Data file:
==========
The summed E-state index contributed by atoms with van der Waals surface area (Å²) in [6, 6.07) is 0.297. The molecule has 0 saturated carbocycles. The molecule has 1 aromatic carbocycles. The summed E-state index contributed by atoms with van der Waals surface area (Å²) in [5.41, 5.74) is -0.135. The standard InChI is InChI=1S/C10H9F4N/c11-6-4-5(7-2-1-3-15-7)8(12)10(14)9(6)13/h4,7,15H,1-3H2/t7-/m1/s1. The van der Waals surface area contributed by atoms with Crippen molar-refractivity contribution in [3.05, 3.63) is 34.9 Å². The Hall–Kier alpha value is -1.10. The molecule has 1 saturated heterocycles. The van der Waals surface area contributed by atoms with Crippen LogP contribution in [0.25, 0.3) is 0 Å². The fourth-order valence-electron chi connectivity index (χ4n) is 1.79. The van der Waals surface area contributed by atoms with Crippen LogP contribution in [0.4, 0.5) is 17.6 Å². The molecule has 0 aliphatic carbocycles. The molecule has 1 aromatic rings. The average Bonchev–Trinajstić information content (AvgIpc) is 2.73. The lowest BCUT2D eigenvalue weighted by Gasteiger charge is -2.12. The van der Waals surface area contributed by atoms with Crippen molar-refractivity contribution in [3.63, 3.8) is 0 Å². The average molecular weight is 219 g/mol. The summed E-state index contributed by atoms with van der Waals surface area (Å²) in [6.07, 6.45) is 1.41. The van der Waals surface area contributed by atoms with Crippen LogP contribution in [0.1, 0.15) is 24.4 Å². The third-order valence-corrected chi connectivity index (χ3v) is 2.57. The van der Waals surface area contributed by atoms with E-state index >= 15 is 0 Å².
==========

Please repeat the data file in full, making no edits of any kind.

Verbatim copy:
The summed E-state index contributed by atoms with van der Waals surface area (Å²) in [6, 6.07) is 0.297. The molecule has 0 saturated carbocycles. The molecule has 1 aromatic carbocycles. The summed E-state index contributed by atoms with van der Waals surface area (Å²) in [5.41, 5.74) is -0.135. The standard InChI is InChI=1S/C10H9F4N/c11-6-4-5(7-2-1-3-15-7)8(12)10(14)9(6)13/h4,7,15H,1-3H2/t7-/m1/s1. The van der Waals surface area contributed by atoms with Crippen molar-refractivity contribution in [3.05, 3.63) is 34.9 Å². The Hall–Kier alpha value is -1.10. The molecule has 1 saturated heterocycles. The van der Waals surface area contributed by atoms with Crippen LogP contribution in [0.25, 0.3) is 0 Å². The fourth-order valence-electron chi connectivity index (χ4n) is 1.79. The van der Waals surface area contributed by atoms with Crippen LogP contribution in [0.4, 0.5) is 17.6 Å². The molecule has 0 aliphatic carbocycles. The molecule has 1 aromatic rings. The average Bonchev–Trinajstić information content (AvgIpc) is 2.73. The lowest BCUT2D eigenvalue weighted by Gasteiger charge is -2.12. The van der Waals surface area contributed by atoms with Crippen molar-refractivity contribution in [3.63, 3.8) is 0 Å². The average molecular weight is 219 g/mol. The summed E-state index contributed by atoms with van der Waals surface area (Å²) in [6.07, 6.45) is 1.41. The van der Waals surface area contributed by atoms with Crippen LogP contribution in [0.1, 0.15) is 24.4 Å². The third-order valence-corrected chi connectivity index (χ3v) is 2.57. The van der Waals surface area contributed by atoms with E-state index >= 15 is 0 Å².